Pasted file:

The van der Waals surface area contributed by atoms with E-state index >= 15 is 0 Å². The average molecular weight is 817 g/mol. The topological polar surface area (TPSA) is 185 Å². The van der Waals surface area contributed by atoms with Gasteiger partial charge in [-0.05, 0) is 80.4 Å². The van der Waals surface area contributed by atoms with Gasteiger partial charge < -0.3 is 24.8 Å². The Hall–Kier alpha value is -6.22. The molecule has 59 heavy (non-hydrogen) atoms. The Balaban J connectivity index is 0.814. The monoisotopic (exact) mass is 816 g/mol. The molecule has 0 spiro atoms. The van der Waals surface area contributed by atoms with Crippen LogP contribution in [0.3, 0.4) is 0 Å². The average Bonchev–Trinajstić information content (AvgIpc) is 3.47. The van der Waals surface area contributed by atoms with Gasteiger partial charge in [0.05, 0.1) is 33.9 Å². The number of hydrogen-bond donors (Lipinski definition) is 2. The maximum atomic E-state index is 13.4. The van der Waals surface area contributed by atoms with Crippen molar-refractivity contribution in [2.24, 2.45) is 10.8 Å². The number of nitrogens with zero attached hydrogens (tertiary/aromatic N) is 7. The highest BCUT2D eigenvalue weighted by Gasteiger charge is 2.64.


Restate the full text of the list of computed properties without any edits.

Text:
The van der Waals surface area contributed by atoms with E-state index >= 15 is 0 Å². The average molecular weight is 817 g/mol. The topological polar surface area (TPSA) is 185 Å². The van der Waals surface area contributed by atoms with Gasteiger partial charge in [-0.05, 0) is 80.4 Å². The van der Waals surface area contributed by atoms with Gasteiger partial charge < -0.3 is 24.8 Å². The Hall–Kier alpha value is -6.22. The molecule has 59 heavy (non-hydrogen) atoms. The Balaban J connectivity index is 0.814. The monoisotopic (exact) mass is 816 g/mol. The molecule has 0 spiro atoms. The van der Waals surface area contributed by atoms with Crippen LogP contribution in [0.3, 0.4) is 0 Å². The average Bonchev–Trinajstić information content (AvgIpc) is 3.47. The van der Waals surface area contributed by atoms with Gasteiger partial charge in [0.05, 0.1) is 33.9 Å². The number of hydrogen-bond donors (Lipinski definition) is 2. The maximum atomic E-state index is 13.4. The van der Waals surface area contributed by atoms with Crippen molar-refractivity contribution in [2.24, 2.45) is 10.8 Å². The number of nitrogens with zero attached hydrogens (tertiary/aromatic N) is 7. The highest BCUT2D eigenvalue weighted by Gasteiger charge is 2.64.